RTS #016 – You can’t spend your way to tax savings, but people love to try
The appeal of saving money in taxes can, at times, prompt people to irrational behavior. While there are no patriotic awards for overpaying the IRS, spending additional money you weren’t planning to just to get a tax benefit rarely puts a taxpayer ahead. The most common offenders are charitable giving, tax credits around solar panels and electric vehicles, and business expenses. These are all commonly touted online (especially on social media), but they only make sense if they relate to something that you were already planning to do.
Let’s take one of these a step further. Best case scenario, giving to charity could save a taxpayer in the highest federal tax bracket $370 for every $1,000 they give (this assumes they can itemize their deductions; only ~10% of taxpayers actually can). This means that you have to spend $1,000 to save $370, or in other words, you have $630 less than you had before. If it’s an organization the taxpayer is passionate about and wants to support, that can be a great thing. If they are just trying to pay the IRS less in taxes, that is a very expensive way to go about it.
The same is true for business owners looking to lower their tax bill through “tax write-offs”. Yes, buying a new laptop could potentially be deductible for a business. But spending $2,000 on a laptop that you don’t need to save a fraction of that off your tax bill is a losing proposition. The approach should be to make great financial decisions that are in line with your goals and only then look for a tax-efficient way to execute on those decisions.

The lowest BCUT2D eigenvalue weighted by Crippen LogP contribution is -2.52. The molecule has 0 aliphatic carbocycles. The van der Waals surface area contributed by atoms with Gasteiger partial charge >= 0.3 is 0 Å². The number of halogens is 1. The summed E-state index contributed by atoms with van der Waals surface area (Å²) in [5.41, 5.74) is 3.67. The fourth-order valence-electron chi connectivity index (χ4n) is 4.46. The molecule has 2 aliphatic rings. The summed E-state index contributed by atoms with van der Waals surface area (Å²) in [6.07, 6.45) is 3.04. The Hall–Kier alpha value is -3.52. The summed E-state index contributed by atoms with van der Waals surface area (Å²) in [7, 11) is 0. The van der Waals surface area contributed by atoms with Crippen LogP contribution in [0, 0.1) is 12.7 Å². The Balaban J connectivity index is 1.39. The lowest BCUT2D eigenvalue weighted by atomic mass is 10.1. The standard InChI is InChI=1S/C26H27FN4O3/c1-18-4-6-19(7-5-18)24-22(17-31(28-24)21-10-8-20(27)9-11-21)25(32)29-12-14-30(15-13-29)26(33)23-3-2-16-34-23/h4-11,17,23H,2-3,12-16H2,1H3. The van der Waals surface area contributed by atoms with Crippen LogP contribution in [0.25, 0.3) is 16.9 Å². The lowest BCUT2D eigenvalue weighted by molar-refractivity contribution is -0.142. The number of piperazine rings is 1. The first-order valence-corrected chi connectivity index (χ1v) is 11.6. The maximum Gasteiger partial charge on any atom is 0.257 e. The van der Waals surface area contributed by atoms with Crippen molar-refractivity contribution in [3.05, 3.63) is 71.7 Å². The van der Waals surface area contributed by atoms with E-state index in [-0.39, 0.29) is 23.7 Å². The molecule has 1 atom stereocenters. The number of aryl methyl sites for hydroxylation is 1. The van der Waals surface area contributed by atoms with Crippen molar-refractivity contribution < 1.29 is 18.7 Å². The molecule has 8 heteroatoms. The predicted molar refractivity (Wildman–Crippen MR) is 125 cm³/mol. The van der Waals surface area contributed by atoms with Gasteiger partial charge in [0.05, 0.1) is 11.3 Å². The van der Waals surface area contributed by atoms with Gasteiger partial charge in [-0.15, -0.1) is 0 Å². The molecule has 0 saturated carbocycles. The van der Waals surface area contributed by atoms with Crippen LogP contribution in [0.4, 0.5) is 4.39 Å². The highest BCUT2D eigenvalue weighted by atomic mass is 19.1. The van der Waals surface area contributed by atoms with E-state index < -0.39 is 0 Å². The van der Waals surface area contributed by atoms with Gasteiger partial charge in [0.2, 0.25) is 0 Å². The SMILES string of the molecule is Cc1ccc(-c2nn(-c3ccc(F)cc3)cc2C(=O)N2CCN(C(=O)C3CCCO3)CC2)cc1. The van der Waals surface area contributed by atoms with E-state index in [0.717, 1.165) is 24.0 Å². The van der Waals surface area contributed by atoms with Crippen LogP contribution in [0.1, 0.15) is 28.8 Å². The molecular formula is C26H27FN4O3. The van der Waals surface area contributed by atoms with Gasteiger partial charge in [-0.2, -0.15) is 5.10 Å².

Rockstar advisors practice having this conversation ahead of client meetings. While it’s the wrong logic, it’s common and understandable that taxpayers don’t sort these issues out on their own. Never scoff at tax questions, no matter how off the logic is. “Mr. Client, that’s a great question, and I love that you are thinking proactively about saving on taxes. While the IRS rules do provide opportunities for us to plan over the long-term, taxes is just one of the things we are going to look at as we work together on your financial plan”.
What can you do about it?
Make sure that ALL tax planning is tied to a bigger why. We love tax savings, and so do your clients, but the dollars and cents aren’t the only important thing to focus on. Include education in your discussion and guide your clients to make great decisions in line with their goals and then look for the most tax-efficient way to the strategy done.
Happy Tax Planning!
P.S. It’s here! The RTS Tax Planning Summit is next week, and we couldn’t be more excited! We have an incredible lineup of speakers and fantastic sponsors and are looking forward to the inaugural Next Level Tax Planning Summit. Virtual tickets are still available, so join in and get the actionable insight you need to make 2024 your best year for tax planning yet.